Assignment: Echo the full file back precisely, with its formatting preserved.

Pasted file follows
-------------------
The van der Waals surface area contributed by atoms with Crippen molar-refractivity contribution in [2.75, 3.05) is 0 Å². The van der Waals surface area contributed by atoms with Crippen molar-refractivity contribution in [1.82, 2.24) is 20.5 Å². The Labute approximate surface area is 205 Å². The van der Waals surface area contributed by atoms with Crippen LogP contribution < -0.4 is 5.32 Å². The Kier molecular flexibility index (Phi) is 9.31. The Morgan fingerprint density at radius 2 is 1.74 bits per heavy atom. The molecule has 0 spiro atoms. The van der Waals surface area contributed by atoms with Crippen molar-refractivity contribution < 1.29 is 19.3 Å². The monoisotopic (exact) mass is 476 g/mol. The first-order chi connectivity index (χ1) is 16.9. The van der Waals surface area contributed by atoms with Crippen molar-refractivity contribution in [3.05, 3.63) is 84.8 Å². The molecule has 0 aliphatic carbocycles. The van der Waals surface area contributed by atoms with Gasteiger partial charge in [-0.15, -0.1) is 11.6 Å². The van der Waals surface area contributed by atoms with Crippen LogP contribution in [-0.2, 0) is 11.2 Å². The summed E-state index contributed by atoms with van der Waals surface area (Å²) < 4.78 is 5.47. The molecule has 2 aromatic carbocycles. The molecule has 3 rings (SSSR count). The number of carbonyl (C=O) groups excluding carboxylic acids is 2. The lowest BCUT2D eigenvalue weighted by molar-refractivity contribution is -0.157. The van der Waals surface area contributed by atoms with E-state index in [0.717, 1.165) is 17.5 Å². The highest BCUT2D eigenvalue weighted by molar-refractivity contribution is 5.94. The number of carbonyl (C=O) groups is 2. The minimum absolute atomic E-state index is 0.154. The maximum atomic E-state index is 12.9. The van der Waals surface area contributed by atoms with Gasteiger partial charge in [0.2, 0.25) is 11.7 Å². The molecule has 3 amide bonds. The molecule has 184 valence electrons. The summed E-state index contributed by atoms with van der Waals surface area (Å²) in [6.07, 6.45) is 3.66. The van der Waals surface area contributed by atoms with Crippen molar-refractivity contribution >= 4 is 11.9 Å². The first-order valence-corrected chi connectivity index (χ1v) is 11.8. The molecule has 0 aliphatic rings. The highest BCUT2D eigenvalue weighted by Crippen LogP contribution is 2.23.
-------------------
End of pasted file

The van der Waals surface area contributed by atoms with Crippen molar-refractivity contribution in [2.75, 3.05) is 0 Å². The van der Waals surface area contributed by atoms with Crippen molar-refractivity contribution in [1.82, 2.24) is 20.5 Å². The Labute approximate surface area is 205 Å². The van der Waals surface area contributed by atoms with Crippen LogP contribution < -0.4 is 5.32 Å². The Kier molecular flexibility index (Phi) is 9.31. The Morgan fingerprint density at radius 2 is 1.74 bits per heavy atom. The molecule has 0 spiro atoms. The van der Waals surface area contributed by atoms with Crippen molar-refractivity contribution < 1.29 is 19.3 Å². The monoisotopic (exact) mass is 476 g/mol. The first-order chi connectivity index (χ1) is 16.9. The van der Waals surface area contributed by atoms with Crippen molar-refractivity contribution in [3.05, 3.63) is 84.8 Å². The molecule has 0 aliphatic carbocycles. The van der Waals surface area contributed by atoms with Gasteiger partial charge in [-0.15, -0.1) is 11.6 Å². The van der Waals surface area contributed by atoms with Crippen LogP contribution in [-0.2, 0) is 11.2 Å². The summed E-state index contributed by atoms with van der Waals surface area (Å²) < 4.78 is 5.47. The molecule has 2 aromatic carbocycles. The molecule has 3 rings (SSSR count). The number of carbonyl (C=O) groups excluding carboxylic acids is 2. The lowest BCUT2D eigenvalue weighted by molar-refractivity contribution is -0.157. The van der Waals surface area contributed by atoms with E-state index in [0.717, 1.165) is 17.5 Å². The highest BCUT2D eigenvalue weighted by molar-refractivity contribution is 5.94. The number of carbonyl (C=O) groups is 2. The minimum absolute atomic E-state index is 0.154. The maximum atomic E-state index is 12.9. The van der Waals surface area contributed by atoms with Gasteiger partial charge in [0.2, 0.25) is 11.7 Å². The molecule has 3 amide bonds. The molecule has 184 valence electrons. The summed E-state index contributed by atoms with van der Waals surface area (Å²) in [6.07, 6.45) is 3.66. The van der Waals surface area contributed by atoms with Crippen molar-refractivity contribution >= 4 is 11.9 Å². The first-order valence-corrected chi connectivity index (χ1v) is 11.8. The molecule has 0 aliphatic rings. The highest BCUT2D eigenvalue weighted by Crippen LogP contribution is 2.23.